"The photo shows the owner of the home we stayed in for the two years of our Peace Corps service. My parents sent me the Mad magazine and I shared it with him. I don’t know that he understood the humor of Mad, but he seemed interested. The photo was taken in the yard of the home we lived in looking north toward the volcano Kanlaon from which the town gets its name." - Peace Corps Volunteer Richard Johnsen (Philippines - 1964) #madmagazine #funny #Asia #Philippines #peacecorps #culture #culturalexchange #throwbackthursday #tbt #1960s

"The photo shows the owner of the home we stayed in for the two years of our Peace Corps service. My parents sent me the Mad magazine and I shared it with him. I don’t know that he understood the humor of Mad, but he seemed interested. The photo was taken in the yard of the home we lived in looking north toward the volcano Kanlaon from which the town gets its name." - Peace Corps Volunteer Richard Johnsen (Philippines - 1964) #madmagazine #funny #Asia #Philippines #peacecorps #culture #culturalexchange #throwbackthursday #tbt #1960s

funny culturalexchange throwbackthursday madmagazine philippines tbt asia culture 1960s peacecorps

postcardsfromethiopia:

Some of the lessons we had during camp.

Others included: Life Tree (values and goals), Immune System education, Finger Painting Stories, Letter to Self, Decision Making, etc.

Also everyday after lunch, we had an hour of “camper time” where the campers got to choose from a variety of activities such as, volleyball, coloring, frisbee, origami, soccer, water color painting, friendship bracelet making (super popular with all campers), and taekwondo. 

Check out our daily schedule for all the lessons and activities we did.

Camp G-GLOW Sodo SNNPR Ethiopia peace corps volunteers reblogs

"It’s comforting to know that we’re all going through the same thing. No matter what kind of a front someone puts up, they’ve still got the same worries as I do. And not just here in El Salvador, but Peace Corps around the world. There are Volunteers all over the world that are missing their families, dealing with communication issues, sh***ing their pants. We all experience “what the hell” moments, but it’s all part of an incredible experience."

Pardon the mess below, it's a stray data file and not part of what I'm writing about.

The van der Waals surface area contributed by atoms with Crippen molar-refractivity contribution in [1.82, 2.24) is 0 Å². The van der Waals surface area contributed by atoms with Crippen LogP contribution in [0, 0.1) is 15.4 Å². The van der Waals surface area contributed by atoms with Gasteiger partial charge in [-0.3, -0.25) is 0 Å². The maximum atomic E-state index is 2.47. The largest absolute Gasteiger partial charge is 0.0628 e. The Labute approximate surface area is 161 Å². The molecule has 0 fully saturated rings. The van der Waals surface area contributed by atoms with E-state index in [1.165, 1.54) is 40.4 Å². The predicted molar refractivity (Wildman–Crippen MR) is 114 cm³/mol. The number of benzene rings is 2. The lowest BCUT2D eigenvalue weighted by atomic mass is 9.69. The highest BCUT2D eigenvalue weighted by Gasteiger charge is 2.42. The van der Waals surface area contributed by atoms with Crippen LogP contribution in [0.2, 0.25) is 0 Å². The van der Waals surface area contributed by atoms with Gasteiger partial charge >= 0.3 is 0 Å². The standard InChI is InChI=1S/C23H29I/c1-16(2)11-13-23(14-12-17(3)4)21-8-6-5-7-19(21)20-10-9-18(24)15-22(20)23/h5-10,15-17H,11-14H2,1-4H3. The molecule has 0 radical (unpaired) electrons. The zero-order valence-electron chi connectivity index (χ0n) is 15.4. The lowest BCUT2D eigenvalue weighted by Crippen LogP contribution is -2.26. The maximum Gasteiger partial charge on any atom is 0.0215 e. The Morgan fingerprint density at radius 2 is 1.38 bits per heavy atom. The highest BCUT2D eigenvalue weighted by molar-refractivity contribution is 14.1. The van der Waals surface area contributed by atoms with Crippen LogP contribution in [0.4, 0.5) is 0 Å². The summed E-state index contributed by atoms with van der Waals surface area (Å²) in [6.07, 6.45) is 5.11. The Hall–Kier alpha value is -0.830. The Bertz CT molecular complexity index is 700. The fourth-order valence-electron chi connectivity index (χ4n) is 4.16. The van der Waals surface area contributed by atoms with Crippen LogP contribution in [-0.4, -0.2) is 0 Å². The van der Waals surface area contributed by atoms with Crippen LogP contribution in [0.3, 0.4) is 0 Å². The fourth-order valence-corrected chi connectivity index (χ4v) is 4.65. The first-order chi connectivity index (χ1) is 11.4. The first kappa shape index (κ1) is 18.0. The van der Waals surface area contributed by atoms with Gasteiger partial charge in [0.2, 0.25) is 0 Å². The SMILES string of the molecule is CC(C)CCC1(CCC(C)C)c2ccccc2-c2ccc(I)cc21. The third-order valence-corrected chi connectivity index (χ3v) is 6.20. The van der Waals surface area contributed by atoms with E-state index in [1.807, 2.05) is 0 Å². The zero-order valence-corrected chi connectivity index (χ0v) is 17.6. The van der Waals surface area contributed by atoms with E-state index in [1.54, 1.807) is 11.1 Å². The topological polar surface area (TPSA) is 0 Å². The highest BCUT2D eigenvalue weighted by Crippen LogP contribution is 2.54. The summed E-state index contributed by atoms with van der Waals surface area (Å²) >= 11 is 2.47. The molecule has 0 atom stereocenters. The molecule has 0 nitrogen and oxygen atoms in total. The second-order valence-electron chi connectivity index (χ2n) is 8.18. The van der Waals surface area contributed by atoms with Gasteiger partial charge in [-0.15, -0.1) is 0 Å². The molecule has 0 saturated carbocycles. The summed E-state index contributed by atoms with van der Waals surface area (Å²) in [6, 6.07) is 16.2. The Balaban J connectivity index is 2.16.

- Meghan
PC YiD El Salvador 2013 (via arielinelsalvador)

El Salvador Youth in Development 2013 PCV Volunteer Unity

ericwilburn:

We had the Zambezia Provincial Science Fair this past Saturday in the provincial capital of Quilimane. We had near 50 participating students representing 11 districts from across the province. The event consisted of an opening with cultural groups, followed by an HIV/AIDS theatre piece by a local JUNTOS group. Then came the exposition/judging period with voluntary HIV Testing occurring in another room at the same time, followed by the presentation of prizes. The two winners that will represent the province of Zambezia at the National Fair are a 10th grader who made a natural insecticide from fermented plants and acids and an 11th grader who made his own DJ mixing device from scrap! Overall there were 1st, 2nd and 3rd place for each ciclo and three prizes for overall best community based project, best HIV/AIDS related project and best project by a female. One of our students in Alto Molocue took home 2nd Place for 8th-10th grades, parabens Belchuir!

 

The best part of the fair, 17 people were tested for HIV/SIDA and they all came back negative! All in all was a great opportunity to witness some Mozambican ingenuity and motivate kids to get into SCIENCE!